Category: computer-sciences-systems-analysis-and-design

Order the answer to: Exercise 4.5 asks you to add the Exclusive state to

computer-sciences-systems-analysis-and-design

Order the answer to: Exercise 4.5 asks you to add the Exclusive state to

Posted By George smith

Question
Exercise 4.5 asks you to add the Exclusive state to the simple MSI snooping protocol. Discuss why this is much more difficult to do with the simple directory protocol. Give an example of the kinds of issues that arise.

Subject
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Order the answer to: Exercise 4.3 asks you to add the Owned state to

computer-sciences-systems-analysis-and-design

Order the answer to: Exercise 4.3 asks you to add the Owned state to

Posted By George smith

Question
Exercise 4.3 asks you to add the Owned state to the simple MSI snooping protocol. Repeat the question, but with the simple directory protocol above.

Subject
computer-sciences-systems-analysis-and-design

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Order the answer to: Directory protocols are more scalable than snooping protocols because they

computer-sciences-systems-analysis-and-design

Order the answer to: Directory protocols are more scalable than snooping protocols because they

Posted By George smith

Question
Directory protocols are more scalable than snooping protocols because they send explicit request and invalidate messages to those nodes that have copies of a block, while snooping protocols broadcast all requests and invalidates to all nodes. Consider the 16-processor system illustrated in

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Order the answer to: For each part of this exercise, assume the initial cache

computer-sciences-systems-analysis-and-design

Order the answer to: For each part of this exercise, assume the initial cache

Posted By George smith

Question
For each part of this exercise, assume the initial cache and memory state in Figure 4.42. Each part of this exercise specifies a sequence of one or more CPU operations of the form:
P#:

Subject
computer-sciences-systems-analysis-and-design

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Order the answer to: The switched snooping protocol above supports sequential consistency in part

computer-sciences-systems-analysis-and-design

Order the answer to: The switched snooping protocol above supports sequential consistency in part

Posted By George smith

Question
The switched snooping protocol above supports sequential consistency in part by making sure that reads are not performed while another node has a writeable block and writes are not performed while another processor has a writeable block. A more aggressive protocol will

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Order the answer to: Sequential consistency (SC) requires that all reads and writes appear

computer-sciences-systems-analysis-and-design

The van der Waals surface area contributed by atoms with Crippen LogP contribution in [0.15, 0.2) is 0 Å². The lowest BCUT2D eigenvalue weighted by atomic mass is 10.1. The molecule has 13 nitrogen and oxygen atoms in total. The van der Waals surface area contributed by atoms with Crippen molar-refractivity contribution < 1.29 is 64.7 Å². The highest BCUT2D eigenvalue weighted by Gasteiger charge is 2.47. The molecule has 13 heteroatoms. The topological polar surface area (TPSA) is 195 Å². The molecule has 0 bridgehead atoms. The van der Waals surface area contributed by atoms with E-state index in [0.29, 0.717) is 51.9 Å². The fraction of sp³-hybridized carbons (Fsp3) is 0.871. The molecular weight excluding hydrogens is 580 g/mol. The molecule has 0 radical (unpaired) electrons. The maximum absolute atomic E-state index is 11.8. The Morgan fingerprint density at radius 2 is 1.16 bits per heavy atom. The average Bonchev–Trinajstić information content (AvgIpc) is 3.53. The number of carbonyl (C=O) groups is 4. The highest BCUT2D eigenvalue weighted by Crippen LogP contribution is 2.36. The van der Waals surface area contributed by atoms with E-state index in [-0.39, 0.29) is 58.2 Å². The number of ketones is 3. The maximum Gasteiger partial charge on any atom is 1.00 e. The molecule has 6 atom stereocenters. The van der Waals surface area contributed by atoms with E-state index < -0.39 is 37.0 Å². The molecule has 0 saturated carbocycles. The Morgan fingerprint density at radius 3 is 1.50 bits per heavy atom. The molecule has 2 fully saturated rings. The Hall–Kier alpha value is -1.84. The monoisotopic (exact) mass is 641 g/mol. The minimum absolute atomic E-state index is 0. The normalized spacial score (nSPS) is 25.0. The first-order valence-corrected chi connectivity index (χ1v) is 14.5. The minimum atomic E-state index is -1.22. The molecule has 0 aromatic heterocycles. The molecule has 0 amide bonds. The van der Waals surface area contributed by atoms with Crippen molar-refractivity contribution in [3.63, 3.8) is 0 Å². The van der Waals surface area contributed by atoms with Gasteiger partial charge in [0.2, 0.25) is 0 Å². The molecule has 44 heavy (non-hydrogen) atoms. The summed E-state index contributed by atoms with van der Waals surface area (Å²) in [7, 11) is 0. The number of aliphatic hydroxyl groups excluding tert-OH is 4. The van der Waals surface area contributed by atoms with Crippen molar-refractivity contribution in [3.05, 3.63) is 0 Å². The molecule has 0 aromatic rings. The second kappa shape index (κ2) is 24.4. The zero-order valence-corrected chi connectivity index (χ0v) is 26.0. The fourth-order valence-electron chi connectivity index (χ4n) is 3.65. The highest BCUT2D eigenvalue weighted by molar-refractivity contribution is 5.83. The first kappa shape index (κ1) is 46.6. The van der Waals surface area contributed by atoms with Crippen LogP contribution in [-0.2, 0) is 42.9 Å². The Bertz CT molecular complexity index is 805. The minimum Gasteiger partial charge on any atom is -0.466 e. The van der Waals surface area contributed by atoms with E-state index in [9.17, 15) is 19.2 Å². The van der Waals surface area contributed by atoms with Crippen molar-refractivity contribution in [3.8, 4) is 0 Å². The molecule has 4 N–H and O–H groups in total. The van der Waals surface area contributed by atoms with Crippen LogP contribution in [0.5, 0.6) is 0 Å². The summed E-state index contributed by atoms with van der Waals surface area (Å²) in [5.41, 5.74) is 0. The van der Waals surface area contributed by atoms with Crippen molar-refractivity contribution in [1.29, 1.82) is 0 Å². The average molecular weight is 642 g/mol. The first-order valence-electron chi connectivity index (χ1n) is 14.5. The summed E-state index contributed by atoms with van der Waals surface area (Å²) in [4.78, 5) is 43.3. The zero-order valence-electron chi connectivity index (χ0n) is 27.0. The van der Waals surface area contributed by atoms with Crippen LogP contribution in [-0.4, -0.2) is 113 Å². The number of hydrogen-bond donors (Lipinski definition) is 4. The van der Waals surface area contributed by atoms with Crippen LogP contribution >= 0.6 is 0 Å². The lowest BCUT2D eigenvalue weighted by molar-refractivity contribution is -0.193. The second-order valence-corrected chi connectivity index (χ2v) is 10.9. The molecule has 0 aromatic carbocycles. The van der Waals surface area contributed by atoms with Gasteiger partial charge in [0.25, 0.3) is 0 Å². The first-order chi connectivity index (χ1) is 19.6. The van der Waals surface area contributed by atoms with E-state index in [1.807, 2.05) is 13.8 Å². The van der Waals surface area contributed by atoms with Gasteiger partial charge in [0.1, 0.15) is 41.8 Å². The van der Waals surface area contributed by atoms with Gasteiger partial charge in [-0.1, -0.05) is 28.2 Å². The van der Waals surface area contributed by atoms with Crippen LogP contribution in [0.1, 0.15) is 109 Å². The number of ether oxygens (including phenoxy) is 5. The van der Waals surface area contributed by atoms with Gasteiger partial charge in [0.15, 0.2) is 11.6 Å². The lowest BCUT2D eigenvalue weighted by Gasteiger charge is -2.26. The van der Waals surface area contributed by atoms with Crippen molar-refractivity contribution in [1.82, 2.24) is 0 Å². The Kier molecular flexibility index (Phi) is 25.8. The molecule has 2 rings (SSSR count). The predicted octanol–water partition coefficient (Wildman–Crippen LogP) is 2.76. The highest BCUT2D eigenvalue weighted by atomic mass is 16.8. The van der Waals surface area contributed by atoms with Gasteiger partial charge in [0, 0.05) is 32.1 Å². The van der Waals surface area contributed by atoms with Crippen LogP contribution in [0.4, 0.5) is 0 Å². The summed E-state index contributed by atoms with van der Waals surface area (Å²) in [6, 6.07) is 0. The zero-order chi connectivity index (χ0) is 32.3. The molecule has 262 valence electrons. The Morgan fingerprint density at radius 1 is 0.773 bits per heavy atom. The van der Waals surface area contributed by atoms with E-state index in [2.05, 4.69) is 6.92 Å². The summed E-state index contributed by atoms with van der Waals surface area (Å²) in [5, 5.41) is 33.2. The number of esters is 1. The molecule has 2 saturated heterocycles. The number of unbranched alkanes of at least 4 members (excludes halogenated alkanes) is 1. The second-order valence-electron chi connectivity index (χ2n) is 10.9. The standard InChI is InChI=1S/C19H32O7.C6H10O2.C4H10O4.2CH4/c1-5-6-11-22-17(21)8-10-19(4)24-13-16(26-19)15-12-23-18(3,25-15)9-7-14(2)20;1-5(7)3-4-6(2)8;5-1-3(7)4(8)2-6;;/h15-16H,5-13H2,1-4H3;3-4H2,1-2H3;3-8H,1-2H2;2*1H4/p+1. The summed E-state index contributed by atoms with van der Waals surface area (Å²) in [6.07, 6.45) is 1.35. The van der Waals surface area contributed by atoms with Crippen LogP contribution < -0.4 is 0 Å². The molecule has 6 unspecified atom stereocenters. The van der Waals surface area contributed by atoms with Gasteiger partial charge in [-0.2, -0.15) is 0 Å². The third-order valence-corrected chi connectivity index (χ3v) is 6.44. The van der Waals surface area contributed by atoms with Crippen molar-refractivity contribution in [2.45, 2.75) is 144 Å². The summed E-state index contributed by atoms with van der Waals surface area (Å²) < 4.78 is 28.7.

Order the answer to: Sequential consistency (SC) requires that all reads and writes appear

Posted By George smith

Question
Sequential consistency (SC) requires that all reads and writes appear to have executed in some total order. This may require the processor to stall in certain cases before committing a read or write instruction. Consider the following code sequence:
Write A
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Order the answer to: Exercise 4.5 asks you to add the Exclusive state to

computer-sciences-systems-analysis-and-design

Order the answer to: Exercise 4.5 asks you to add the Exclusive state to

Posted By George smith

Question
Exercise 4.5 asks you to add the Exclusive state to the simple MSI snooping protocol. Discuss why this is much more difficult to do with the switched snooping protocol. Give an example of the kinds of issues that arise.

Subject
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Order the answer to: Exercise 4.3 asks you to add the Owned state to

computer-sciences-systems-analysis-and-design

Order the answer to: Exercise 4.3 asks you to add the Owned state to

Posted By George smith

Question
Exercise 4.3 asks you to add the Owned state to the simple MSI snooping protocol. Repeat the question, but with the switched snooping protocol above.

Subject
computer-sciences-systems-analysis-and-design

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Order the answer to: The switched snooping protocol of Figure 4.40 assumes that memory

computer-sciences-systems-analysis-and-design

Order the answer to: The switched snooping protocol of Figure 4.40 assumes that memory

Posted By George smith

Question
The switched snooping protocol of Figure 4.40 assumes that memory “knows” whether a processor node is in state Modified and thus will respond with data. Real systems implement this in one of two ways. The first way uses a shared “Owned” signal.

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Order the answer to: A) What is brute-force password guessing?
b) Why is it important

computer-sciences-systems-analysis-and-design

Order the answer to: A) What is brute-force password guessing? b) Why is it important

Posted By George smith

Question
a) What is brute-force password guessing?
b) Why is it important to not simply use all lowercase letters in passwords?
c) What are complex passwords?
d) Why is password length important?
e) What is a dictionary attack?

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